2006: Senate:

"Senate Democratic leaders are pushing their rank-and-file Members to refrain from reaching across the aisle to work on legislation and other policy efforts with vulnerable Republican incumbents until after Election Day, warning that the GOP has often used such displays of bipartisanship to protect incumbents in tough races only to abandon those measures after November, Democratic sources said Tuesday," writes Josh Stanton of Roll Call.

The NRSC press shop is likely to have a field day with this one.

US News & World Report's Dan Gilgoff writes of the impact the netroots are having in Connecticut and Notes Sen. Lieberman's decision to withdraw from participating in the "online primary" scheduled to take place tomorrow. LINK

"Jerry Zandstra. . . failed to collect enough petition signatures to qualify for the ballot," reports Dawson Bell of the Detroit Free Press on the GOP Senate hopeful from Michigan. LINK

(The report is not likely to put a damper on Michigan GOP Chair Saul Anuzis' day.)

2006: House:

David Drucker of Roll Call Notes that DNC Chairman Howard Dean is sitting down with Democrats this week to talk about money allocation to congressional campaigns.

John Balzar of the Los Angeles Times sees the fight between Rep. Jane Harman (D-CA) and primary challenger Marcy Winograd as a metaphor for the battle within the Democratic Party between the antiwar left and its more moderate center. LINK

Lauren Whittington of Roll Call reports on the DCCC's reorganization with John Lapp and Ali Wade moving over to the independent expenditure and Karin Johanson and Sean Sweeney taking up the executive director and political director spots, respectively.

The Schwarzenegger Era:

The California Teachers Association, a once key critic of the governor's agenda, unexpectedly endorsed Schwarzenegger's budget and lobbying effort, writes Tom Chorneau of the San Francisco Chronicle. LINK

2008: Republicans:

Des Moines Republican Doug Gross has agreed to join Gov. Mitt Romney's (R-MA) Commonwealth PAC, "giving the potential GOP presidential candidate a key party activist in the lead-off caucus state," reports the Des Moines Register's Tom Beaumont. LINK

"Gross, a Des Moines lawyer, was the 2002 GOP nominee for governor and co-chairman of President Bush's re-election campaign in 2004, when a Republican carried the state for the first time since 1984."

Romney, Pataki, and Allen "plan to visit Iowa the weekend of June 16 and 17, when the Republican Party of Iowa holds its state convention."

Question: Who in Rudy Giuliani's political shop is going to start lobbying the RNC to move Florida earlier in the nominating process?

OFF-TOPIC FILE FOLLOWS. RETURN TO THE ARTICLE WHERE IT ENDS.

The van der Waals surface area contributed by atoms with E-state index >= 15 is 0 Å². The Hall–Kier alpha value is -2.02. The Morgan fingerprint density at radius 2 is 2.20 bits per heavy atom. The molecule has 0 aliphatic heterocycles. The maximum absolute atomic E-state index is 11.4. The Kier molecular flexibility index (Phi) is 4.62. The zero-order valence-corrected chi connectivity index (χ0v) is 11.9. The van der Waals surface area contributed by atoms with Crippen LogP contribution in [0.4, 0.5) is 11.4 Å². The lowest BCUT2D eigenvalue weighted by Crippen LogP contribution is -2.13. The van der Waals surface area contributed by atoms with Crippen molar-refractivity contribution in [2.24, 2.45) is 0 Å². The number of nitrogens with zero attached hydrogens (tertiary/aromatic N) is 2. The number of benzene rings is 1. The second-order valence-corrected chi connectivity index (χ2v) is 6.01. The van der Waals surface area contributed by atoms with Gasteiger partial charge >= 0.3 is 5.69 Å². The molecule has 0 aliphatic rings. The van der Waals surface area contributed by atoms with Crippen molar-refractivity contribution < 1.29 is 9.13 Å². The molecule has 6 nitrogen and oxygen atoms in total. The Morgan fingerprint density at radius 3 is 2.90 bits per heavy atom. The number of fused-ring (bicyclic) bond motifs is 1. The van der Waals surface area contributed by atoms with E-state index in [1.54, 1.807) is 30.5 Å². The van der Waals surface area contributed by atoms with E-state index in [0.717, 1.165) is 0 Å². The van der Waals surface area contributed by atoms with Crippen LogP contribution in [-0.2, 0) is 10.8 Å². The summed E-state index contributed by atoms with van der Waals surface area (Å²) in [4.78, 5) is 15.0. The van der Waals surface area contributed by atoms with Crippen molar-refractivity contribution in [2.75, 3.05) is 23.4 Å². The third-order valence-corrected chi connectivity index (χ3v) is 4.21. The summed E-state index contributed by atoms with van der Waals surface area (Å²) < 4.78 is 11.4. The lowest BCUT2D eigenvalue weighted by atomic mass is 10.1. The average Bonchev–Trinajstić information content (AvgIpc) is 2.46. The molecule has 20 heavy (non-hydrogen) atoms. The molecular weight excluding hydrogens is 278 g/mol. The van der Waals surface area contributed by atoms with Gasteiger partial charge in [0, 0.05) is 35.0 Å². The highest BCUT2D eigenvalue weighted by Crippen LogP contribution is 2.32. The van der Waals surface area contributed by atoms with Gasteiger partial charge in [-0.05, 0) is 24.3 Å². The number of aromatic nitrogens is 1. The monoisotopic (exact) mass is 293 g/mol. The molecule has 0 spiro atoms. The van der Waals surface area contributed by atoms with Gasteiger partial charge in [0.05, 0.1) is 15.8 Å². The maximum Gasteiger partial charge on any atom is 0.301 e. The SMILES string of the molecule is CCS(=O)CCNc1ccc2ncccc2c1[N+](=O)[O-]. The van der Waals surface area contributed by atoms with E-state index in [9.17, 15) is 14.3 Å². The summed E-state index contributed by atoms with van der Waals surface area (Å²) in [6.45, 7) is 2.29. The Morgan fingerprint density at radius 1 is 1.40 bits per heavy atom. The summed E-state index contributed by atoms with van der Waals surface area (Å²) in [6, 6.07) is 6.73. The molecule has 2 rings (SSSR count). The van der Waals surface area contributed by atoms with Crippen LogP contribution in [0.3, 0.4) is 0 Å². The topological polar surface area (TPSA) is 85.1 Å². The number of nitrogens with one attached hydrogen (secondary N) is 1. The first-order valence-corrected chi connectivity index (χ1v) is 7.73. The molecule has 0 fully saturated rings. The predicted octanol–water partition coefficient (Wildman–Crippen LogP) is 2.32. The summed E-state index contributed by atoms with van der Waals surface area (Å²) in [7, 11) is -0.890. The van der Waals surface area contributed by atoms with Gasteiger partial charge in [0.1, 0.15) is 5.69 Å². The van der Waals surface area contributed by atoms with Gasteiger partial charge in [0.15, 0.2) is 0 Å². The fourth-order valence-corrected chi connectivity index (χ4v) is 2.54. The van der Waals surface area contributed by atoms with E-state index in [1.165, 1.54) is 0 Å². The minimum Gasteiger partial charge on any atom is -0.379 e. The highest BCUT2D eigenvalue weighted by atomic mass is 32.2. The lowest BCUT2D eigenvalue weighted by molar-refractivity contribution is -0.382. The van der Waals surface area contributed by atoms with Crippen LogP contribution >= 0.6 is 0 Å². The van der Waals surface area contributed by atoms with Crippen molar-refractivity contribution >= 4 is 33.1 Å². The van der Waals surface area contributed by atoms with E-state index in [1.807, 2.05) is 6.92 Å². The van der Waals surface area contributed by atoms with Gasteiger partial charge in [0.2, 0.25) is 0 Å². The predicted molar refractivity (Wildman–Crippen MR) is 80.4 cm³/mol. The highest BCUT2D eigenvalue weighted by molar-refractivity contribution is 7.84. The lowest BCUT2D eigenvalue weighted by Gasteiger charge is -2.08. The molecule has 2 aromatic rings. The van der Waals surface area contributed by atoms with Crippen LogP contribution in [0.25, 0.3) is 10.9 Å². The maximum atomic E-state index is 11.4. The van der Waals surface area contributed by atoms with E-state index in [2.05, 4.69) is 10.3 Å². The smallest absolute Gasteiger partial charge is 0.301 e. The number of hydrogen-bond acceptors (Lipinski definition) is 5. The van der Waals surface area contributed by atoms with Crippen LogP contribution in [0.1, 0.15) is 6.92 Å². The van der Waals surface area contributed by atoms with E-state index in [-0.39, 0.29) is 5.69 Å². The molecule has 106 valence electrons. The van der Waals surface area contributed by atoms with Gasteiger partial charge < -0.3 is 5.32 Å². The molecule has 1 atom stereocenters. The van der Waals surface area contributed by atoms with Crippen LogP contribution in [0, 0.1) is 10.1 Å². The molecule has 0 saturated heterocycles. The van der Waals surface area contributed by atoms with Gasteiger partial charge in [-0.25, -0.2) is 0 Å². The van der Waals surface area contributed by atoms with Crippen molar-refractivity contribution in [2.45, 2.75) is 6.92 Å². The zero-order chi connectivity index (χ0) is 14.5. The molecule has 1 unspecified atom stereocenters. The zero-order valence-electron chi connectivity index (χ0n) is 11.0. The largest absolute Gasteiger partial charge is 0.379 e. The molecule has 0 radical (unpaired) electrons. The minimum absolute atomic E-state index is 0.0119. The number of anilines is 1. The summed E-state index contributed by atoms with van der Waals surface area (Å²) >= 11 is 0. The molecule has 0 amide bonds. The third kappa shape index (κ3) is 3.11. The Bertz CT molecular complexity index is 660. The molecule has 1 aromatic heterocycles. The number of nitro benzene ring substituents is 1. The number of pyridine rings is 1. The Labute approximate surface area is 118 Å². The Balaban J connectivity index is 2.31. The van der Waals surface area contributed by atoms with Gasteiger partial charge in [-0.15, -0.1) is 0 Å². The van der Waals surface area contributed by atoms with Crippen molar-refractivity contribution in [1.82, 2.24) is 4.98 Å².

The Quinnipiac University poll numbers out this morning show Giuliani besting McCain for the 2008 nomination among Florida Republicans 46 - 25 percent.

The New York Observer's Jason Horowitz keenly points out that Sen. John McCain's recent trip to New York went beyond his commencement addresses: "National politicians," Horowitz Notes, "especially Republican ones, don't come to New York to win votes -- they do so to win friends, influence and campaign cash." LINK

With a large photo of Dr./Leader/Sen. Frist examining a Kuja, a gorilla at the National Zoo, for signs of heart disease, the Washington Post's Federal Page looks at "Bill Frist: A Doctor at Heart." LINK

"Ironically, Frist's handling of the immigration issue suggests a level of political dexterity that often has seemed lacking in a trained heart transplant surgeon who entered politics scarcely a dozen years ago," writes the AP's David Espo in a news analysis. LINK

(Anyone else see the correlation between a couple of positive Frist clips -- not terribly common these days -- and Carolyn Weyforth joining the Frist press shop?)

Apparently, if you are one of two Republicans constantly mentioned as the great hope for the GOP but have rebuffed entreaties to join the 2008 race, running the National Football League seems to be at the top of the alternative list. The South Florida Sun-Sentinel reports on Gov. Bush's conversations on the topic. LINK

We promise this item belongs in this section: Laura Litvan of Bloomberg reports on de ja vu for Sen. Trent Lott (R-MS), who is scoping out possible leadership positions on the tails of his fellow Republicans "missteps." LINK

2008: Democrats:

In his recap of her energy speech, the Washington Post's Dan Balz reports that Sen. Clinton's proposed solutions "went further" than those of President Bush. He also Notes that she chided Vice President Cheney for having said early in the Bush presidency that conservation was not a viable solution to energy shortages. LINK